I am trying to understand the proof of the spectral theorem for bounded, selfadjoint operators on a Hilbertspace $H$ in the book 'Functional Analysis' from Dirk Werner.

The structure of the proof goes as follows.

First, it is shown that if $T \in L^2(H)$ is selfadjoint and it exists a $x\in H$ with $$H=\overline{span\{T^nx\mid n\geq 0 \}}$$ then there exists a measure $\mu$ and a unitary operator $U : H\to L^2(\mu)$ with $$ (U T U^{-1} \phi)(t) = t \cdot \phi(t).$$

Then, it is shown that if $H$ is separable, one can find pairwise orthogonal subspaces $H_i$ with $$H_i=\overline{span\{T^nx\mid n\geq 0 \}}$$ for some $x\in H_i$ and $T(H_i) \subseteq H_i$ such that $$H= \oplus H_i$$ holds.

Now to prove the gerenal case, the author applies the lemma from the first step on each $T_i : H_i \to H_i$ and states:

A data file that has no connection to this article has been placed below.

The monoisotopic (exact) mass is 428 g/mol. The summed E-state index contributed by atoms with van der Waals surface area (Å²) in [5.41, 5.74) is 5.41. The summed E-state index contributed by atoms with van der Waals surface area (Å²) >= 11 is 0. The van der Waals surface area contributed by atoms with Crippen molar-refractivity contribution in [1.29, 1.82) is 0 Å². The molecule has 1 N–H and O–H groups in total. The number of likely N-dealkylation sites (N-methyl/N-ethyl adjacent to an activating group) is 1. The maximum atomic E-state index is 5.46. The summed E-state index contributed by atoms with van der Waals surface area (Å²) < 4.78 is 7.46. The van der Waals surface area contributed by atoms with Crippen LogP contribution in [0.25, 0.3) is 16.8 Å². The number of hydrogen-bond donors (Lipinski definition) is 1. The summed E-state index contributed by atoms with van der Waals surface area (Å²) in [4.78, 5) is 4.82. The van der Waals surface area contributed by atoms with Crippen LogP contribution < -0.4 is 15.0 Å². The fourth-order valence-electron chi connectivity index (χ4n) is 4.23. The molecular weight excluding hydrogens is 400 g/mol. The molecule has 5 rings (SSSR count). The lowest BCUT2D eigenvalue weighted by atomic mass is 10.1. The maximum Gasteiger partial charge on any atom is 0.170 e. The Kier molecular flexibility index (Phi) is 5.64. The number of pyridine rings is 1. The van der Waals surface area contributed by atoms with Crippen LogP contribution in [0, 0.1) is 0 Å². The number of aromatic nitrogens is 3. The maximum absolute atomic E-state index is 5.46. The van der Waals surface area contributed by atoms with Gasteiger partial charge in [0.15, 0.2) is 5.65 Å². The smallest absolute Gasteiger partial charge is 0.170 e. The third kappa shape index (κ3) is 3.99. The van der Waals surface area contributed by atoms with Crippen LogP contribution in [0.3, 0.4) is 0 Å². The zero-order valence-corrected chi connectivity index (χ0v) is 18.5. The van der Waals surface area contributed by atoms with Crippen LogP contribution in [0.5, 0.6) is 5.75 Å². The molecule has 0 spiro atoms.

There exists a unitary map $U_i: H_i \to L^2(\mu_i)$ and a bounded measurable function $$f_i : \sigma(T_i) \to \mathbb{R}$$ with $$ U_i T_i U_i^{-1} (\phi_i) = f_i \, \phi_i.$$ $$[..]$$ $$ \text{define } f(t) = f_i(t) \text{ for } t \in \sigma(T_i) $$ $$[...]$$ $$UTU^{-1} (\phi) = f \phi$$

My questions are:

  1. Why does he not say $f_i(t)=t$ and writes $f(t) = t$?
  2. If there is really a reason to write $f_i$ instead of the identity, how do I see that $f$ is well defined? Would it not be possible that $t\in \sigma(T_i)$ and $t \in \sigma(T_j)$ for some $i\neq j$?

Thank you for any advice.


Your Answer

By clicking “Post Your Answer”, you agree to our terms of service, privacy policy and cookie policy

Browse other questions tagged or ask your own question.